Defuse Tension with France

Fighting back the risk of isolation would require mending ties with France, and that was seen as another priority for Italy in the next months, according to the analysts.

France and Italy were historical allies in the framework of the European integration and of the Atlantic, besides sharing some strong economic interests.

Yet, since last year, Rome and Paris have quarreled over a number of issues including migrants, the Libyan crisis, and a high-speed rail project to link the Italian city of Turin to Lyon in France.

The diplomatic row reached a peak in early February, with the temporary withdrawal of the French ambassador to Rome.

A phone call between Italian President Sergio Mattarella and French President Emmanuel Macron helped defuse tensions, and business associations from both sides called for restoring the usual friendship.

“Bringing the relationship with France back to normal would be most desirable for Italy, because there are real converging interests between Paris and Rome,” Nelli Feroci said.

Up to 2018, the two countries discussed a new bilateral treaty to strengthen their ties and boost mutual efforts to speed up the EU integration, on the model of the Aachen treaty recently inked between France and Germany.

“We expected the treaty to be finalised in 2018, but unfortunately the initiative stalled. I hope it can be resumed after the EU vote in May,” the former ambassador said.

Russia & China

Finally, experts expected some developments in Italy’s foreign policy towards Russia and China.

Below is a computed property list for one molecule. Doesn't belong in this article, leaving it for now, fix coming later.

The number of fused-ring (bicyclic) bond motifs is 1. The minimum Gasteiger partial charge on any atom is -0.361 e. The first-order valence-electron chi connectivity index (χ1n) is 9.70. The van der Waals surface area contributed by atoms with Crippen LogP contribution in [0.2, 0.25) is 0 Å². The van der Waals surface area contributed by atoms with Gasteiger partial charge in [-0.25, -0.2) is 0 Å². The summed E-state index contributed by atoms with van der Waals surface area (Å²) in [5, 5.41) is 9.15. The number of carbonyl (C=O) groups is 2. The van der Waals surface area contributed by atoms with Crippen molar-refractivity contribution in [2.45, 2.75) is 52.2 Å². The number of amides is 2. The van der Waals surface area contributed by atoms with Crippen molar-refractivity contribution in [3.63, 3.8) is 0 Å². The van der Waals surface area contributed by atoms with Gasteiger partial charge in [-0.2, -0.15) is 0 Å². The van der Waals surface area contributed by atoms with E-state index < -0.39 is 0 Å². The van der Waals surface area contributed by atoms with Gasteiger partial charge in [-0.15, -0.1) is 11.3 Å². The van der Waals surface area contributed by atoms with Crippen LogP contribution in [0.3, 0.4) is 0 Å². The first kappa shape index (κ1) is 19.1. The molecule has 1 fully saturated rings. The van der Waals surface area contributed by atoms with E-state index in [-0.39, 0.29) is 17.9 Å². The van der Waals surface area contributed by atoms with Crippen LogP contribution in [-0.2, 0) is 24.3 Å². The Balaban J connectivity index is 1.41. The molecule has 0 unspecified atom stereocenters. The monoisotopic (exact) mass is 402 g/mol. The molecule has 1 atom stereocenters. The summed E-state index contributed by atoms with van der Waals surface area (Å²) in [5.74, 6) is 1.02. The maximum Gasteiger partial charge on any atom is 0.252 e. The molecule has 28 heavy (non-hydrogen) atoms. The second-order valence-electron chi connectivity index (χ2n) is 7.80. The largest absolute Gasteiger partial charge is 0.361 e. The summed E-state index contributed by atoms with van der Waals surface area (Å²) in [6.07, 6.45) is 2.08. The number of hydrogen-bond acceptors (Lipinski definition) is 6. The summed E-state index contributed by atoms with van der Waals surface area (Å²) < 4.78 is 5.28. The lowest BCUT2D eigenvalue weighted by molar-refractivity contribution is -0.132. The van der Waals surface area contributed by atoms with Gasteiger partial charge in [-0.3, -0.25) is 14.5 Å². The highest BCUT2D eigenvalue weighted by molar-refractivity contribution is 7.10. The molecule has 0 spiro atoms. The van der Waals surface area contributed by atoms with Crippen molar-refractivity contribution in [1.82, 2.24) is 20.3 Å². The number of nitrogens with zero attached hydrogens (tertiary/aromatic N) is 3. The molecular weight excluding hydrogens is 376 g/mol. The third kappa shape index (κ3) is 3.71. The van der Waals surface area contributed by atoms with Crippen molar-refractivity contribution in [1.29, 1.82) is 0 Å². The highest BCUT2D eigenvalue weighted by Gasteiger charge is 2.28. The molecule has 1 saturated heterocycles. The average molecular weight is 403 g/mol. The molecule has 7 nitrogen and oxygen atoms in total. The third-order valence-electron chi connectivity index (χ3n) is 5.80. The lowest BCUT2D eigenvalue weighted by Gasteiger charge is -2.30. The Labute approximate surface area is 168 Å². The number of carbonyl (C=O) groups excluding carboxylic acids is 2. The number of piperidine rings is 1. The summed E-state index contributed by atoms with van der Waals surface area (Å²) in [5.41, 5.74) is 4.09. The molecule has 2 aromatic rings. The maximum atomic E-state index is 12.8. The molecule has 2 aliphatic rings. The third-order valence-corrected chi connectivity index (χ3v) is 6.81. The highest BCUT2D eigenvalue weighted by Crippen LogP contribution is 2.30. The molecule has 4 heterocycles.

“Italy has a keen interest in helping re-launch a dialogue with Russia, given the historical good ties between Rome and Moscow,” the IAI president noted.

“However, this goal must be pursued not through unilateral initiatives, but in cooperation with our European and Atlantic allies, because some of them are wary about Russia, seeing it today as an unknown variable, if not a real threat,” he explained.

As for China, the Memorandum of Understanding (MoU) for third-country cooperation was inked between Rome and Beijing in September. And a Task Force China was launched at Italy’s Economy and Finance Ministry in October.

Now, the next step would be for the Italian government to sign a specific Memorandum of Understanding (MoU) with China on the Belt and Road Initiative (BRI), analysts believe.

The project could directly involve Italian ports as western terminals of the Belt and Road Initiative, and Economic Development Undersecretary Michele Geraci earlier this month told local media that the discussion on the MoU was “in a very advanced stage.”

China is Italy’s largest trading partner in Asia, with the bilateral trade reaching 42 billion euros (47.7 billion U.S. dollars) in 2017, according to data by the Foreign Ministry.

Furthermore, the Italy-China Foundation stated at a meeting held in Trieste on Tuesday that Italy was the third largest recipient of Chinese investments in Europe, behind Britain and Germany. (1 euro = 1.14 U.S. dollars)